For example, you might search for storytelling, tales, tall tales, folklore, or the book The Legend of the Bluebonnet by Tomie DePaola.
Use Google for your search or check out my Search Engines page for other ideas.
Here are some lesson ideas, activities, resources, and webquests for the book The Legend of the Bluebonnet: Some of these resources will also lead you to good resources for other books too. For more lesson planning ideas, check my Starting Points page and my Lesson Plan page. For more book ideas, check out Literature Ladders.
Step 2: Brainstorm Ideas
Once you've identified some resources, it's time to do some brainstorming. Start by developing a concept map for your topic. Generate a list of options and ideas related to your topic. Consider cross grade level connections as well as cross curriculum ideas. For example, how do reading, writing, and math flow through your project? Can you think of authentic connections that might involve real-world activities such as simple field trips, guest speakers, email communications, or hands-on experiments?
Spend some time matching your concept map to the standards. Brainstorm standards-based activities. For example, after reading the bluebonnet book you might choose a wildflower and write a folktale. Write a story that goes with your state flower, or write a story based on the customs of a people or culture. Consider thematic projects such as planting wildflowers. You might take a wildflower field trip, take digital pictures, and make a virtual web trip. Add math by measuring wildflowers or estimating the number of wildflowers in an area. Make a wildflower mural in your classroom using information you find on the Internet. Read another book containing wildflowers such as Sarah, Plain and Tall.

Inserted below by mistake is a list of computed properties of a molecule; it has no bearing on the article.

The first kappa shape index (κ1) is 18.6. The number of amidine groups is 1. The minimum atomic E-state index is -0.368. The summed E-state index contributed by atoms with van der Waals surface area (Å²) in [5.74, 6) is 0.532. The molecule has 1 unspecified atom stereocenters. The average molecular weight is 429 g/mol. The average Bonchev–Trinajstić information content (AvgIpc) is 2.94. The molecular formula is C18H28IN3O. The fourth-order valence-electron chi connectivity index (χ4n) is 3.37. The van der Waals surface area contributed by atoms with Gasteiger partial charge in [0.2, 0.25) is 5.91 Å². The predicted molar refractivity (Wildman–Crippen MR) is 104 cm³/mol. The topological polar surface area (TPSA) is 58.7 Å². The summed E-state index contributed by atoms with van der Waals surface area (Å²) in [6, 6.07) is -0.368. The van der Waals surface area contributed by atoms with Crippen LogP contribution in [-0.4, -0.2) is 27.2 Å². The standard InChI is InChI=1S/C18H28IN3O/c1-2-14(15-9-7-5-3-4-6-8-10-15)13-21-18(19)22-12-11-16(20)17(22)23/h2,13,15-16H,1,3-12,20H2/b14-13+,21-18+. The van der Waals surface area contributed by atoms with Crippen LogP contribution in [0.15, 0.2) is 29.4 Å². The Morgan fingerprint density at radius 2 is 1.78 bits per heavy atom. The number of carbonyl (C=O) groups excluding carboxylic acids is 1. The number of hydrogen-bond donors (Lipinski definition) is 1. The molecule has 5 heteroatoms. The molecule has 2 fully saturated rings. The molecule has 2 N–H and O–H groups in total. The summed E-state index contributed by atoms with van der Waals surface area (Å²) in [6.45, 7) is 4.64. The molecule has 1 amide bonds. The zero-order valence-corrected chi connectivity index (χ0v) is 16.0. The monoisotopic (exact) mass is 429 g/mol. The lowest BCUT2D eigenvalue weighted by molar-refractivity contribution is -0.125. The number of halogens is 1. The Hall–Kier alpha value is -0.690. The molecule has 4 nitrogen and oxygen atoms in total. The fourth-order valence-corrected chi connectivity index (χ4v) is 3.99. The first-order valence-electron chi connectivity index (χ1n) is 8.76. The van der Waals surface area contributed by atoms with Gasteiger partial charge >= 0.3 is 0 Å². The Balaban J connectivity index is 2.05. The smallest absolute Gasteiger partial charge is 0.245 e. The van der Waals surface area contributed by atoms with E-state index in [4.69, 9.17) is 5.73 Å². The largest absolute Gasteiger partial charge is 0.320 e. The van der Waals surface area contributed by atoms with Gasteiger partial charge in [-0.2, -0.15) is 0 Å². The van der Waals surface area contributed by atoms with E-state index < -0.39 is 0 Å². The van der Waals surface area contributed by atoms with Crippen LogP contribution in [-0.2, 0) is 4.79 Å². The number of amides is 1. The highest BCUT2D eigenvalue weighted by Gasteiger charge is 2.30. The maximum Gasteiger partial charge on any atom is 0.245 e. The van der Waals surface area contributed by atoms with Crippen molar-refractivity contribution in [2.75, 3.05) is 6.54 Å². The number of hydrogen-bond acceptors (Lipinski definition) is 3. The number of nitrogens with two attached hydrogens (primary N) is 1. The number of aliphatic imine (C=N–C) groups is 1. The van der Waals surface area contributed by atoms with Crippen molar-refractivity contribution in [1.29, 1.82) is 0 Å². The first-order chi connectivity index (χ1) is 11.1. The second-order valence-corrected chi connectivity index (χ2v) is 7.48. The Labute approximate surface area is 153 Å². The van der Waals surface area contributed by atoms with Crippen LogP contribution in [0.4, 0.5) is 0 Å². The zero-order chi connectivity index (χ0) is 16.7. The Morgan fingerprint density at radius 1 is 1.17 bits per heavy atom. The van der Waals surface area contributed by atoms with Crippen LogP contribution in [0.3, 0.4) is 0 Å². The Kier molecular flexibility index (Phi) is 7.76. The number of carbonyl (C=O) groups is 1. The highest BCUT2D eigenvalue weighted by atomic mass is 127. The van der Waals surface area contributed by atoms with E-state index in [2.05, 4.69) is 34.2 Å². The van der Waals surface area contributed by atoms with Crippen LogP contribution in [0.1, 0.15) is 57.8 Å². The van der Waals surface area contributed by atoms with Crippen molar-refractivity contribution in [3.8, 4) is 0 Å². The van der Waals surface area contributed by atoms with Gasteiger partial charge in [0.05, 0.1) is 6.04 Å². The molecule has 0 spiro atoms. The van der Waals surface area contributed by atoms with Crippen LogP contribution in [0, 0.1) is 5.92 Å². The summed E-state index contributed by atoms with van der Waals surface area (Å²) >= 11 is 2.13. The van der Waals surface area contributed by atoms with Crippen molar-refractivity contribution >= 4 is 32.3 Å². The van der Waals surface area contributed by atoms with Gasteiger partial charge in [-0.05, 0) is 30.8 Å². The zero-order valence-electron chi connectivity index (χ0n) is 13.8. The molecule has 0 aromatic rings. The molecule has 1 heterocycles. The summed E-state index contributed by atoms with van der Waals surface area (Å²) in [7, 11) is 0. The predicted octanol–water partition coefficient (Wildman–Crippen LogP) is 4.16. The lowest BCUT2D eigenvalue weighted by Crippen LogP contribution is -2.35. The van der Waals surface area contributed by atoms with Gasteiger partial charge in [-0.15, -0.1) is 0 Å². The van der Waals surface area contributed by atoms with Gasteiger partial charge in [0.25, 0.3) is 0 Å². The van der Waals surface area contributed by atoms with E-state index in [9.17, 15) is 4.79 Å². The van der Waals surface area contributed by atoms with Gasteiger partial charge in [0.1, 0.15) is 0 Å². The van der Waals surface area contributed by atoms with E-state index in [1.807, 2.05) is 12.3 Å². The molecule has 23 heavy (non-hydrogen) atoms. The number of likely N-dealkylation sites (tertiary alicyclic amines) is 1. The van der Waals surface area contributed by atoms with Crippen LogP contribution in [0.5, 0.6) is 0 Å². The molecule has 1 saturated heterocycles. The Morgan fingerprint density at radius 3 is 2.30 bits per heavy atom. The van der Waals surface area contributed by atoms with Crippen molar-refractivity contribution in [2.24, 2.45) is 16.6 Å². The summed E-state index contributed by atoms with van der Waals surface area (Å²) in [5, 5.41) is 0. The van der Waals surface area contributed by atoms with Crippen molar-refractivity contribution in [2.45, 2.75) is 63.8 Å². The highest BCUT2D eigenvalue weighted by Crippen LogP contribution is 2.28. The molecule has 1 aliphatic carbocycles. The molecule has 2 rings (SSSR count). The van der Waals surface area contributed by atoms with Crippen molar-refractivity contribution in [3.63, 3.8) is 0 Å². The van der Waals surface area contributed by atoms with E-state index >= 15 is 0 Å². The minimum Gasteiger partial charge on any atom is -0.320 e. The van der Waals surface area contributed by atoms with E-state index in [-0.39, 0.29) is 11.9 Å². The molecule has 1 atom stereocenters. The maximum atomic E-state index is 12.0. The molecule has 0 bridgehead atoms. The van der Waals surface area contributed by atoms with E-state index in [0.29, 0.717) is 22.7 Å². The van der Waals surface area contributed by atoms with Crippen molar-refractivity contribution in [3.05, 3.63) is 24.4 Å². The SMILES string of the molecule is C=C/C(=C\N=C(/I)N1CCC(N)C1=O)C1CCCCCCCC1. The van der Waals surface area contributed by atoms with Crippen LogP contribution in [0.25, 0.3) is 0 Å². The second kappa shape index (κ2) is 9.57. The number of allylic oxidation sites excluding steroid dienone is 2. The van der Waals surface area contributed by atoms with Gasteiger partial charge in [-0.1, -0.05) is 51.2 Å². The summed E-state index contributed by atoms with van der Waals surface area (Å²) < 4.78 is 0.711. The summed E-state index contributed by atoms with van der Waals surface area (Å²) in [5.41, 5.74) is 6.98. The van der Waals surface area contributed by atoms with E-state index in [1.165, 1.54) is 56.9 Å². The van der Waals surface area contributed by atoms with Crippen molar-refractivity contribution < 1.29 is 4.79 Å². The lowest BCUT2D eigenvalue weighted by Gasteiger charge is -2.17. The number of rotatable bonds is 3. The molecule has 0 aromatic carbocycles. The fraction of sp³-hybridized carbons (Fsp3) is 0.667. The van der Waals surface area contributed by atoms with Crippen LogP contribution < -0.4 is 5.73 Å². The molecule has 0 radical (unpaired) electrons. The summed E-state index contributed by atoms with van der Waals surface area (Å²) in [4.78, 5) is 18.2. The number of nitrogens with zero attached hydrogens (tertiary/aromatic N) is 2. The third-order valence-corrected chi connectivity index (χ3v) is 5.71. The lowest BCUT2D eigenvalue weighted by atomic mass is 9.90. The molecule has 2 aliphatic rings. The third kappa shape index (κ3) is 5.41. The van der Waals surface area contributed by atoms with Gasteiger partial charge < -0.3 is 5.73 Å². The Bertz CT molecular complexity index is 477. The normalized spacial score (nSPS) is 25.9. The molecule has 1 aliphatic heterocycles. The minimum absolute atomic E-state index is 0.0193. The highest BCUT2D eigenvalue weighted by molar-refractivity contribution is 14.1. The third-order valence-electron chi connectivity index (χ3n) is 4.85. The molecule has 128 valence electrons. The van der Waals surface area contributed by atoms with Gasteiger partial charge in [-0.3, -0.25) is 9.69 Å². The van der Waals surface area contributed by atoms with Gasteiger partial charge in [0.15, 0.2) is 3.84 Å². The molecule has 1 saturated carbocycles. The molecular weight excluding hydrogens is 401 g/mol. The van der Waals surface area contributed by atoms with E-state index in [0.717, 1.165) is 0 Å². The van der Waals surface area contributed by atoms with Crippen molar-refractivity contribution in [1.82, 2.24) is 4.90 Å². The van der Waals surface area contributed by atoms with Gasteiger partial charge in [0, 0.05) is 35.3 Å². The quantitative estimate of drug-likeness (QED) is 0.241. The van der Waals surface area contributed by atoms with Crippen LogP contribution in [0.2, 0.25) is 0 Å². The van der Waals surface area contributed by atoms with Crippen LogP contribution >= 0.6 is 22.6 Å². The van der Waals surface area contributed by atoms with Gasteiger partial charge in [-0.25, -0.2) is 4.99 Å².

Step 3: Select Focus
Keep your focus simple. Select a specific set of knowledge, skills, or attitudes related to a content area, information, and technology literacy . Help bring meaning to learning by selecting an interesting content focus. For example, students might retell and create tales to meet a language arts standard. They might associate flowers with states and geography through storytelling or connect stories to a culture project for a social studies project. They could measure and estimate flowers for a meaningful math project. You might relate the bluebonnet book to a standard focusing on the trait of giving.